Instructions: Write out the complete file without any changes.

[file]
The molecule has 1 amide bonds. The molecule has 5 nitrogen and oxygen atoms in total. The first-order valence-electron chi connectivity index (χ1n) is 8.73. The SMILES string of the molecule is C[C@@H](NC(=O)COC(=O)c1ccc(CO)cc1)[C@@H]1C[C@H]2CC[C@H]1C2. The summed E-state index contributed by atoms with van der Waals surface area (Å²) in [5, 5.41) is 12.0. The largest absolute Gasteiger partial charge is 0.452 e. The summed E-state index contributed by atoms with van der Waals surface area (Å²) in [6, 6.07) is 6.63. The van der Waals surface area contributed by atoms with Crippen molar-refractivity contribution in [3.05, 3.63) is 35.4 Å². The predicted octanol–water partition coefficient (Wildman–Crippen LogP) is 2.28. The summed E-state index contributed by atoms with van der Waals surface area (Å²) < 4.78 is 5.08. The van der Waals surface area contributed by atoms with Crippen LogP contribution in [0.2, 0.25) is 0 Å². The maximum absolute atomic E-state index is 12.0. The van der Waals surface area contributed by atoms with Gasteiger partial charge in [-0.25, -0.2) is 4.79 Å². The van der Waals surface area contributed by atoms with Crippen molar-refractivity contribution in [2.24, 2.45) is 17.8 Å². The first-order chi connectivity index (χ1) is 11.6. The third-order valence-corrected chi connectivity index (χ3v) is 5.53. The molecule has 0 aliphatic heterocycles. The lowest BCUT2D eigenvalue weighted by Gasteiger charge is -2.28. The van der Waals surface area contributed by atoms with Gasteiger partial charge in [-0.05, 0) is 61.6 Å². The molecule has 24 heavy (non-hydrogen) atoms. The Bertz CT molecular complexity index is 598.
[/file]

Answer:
The molecule has 1 amide bonds. The molecule has 5 nitrogen and oxygen atoms in total. The first-order valence-electron chi connectivity index (χ1n) is 8.73. The SMILES string of the molecule is C[C@@H](NC(=O)COC(=O)c1ccc(CO)cc1)[C@@H]1C[C@H]2CC[C@H]1C2. The summed E-state index contributed by atoms with van der Waals surface area (Å²) in [5, 5.41) is 12.0. The largest absolute Gasteiger partial charge is 0.452 e. The summed E-state index contributed by atoms with van der Waals surface area (Å²) in [6, 6.07) is 6.63. The van der Waals surface area contributed by atoms with Crippen molar-refractivity contribution in [3.05, 3.63) is 35.4 Å². The predicted octanol–water partition coefficient (Wildman–Crippen LogP) is 2.28. The summed E-state index contributed by atoms with van der Waals surface area (Å²) < 4.78 is 5.08. The van der Waals surface area contributed by atoms with Crippen LogP contribution in [0.2, 0.25) is 0 Å². The maximum absolute atomic E-state index is 12.0. The van der Waals surface area contributed by atoms with Gasteiger partial charge in [-0.25, -0.2) is 4.79 Å². The van der Waals surface area contributed by atoms with Crippen molar-refractivity contribution in [2.24, 2.45) is 17.8 Å². The first-order chi connectivity index (χ1) is 11.6. The third-order valence-corrected chi connectivity index (χ3v) is 5.53. The molecule has 0 aliphatic heterocycles. The lowest BCUT2D eigenvalue weighted by Gasteiger charge is -2.28. The van der Waals surface area contributed by atoms with Gasteiger partial charge in [-0.05, 0) is 61.6 Å². The molecule has 24 heavy (non-hydrogen) atoms. The Bertz CT molecular complexity index is 598.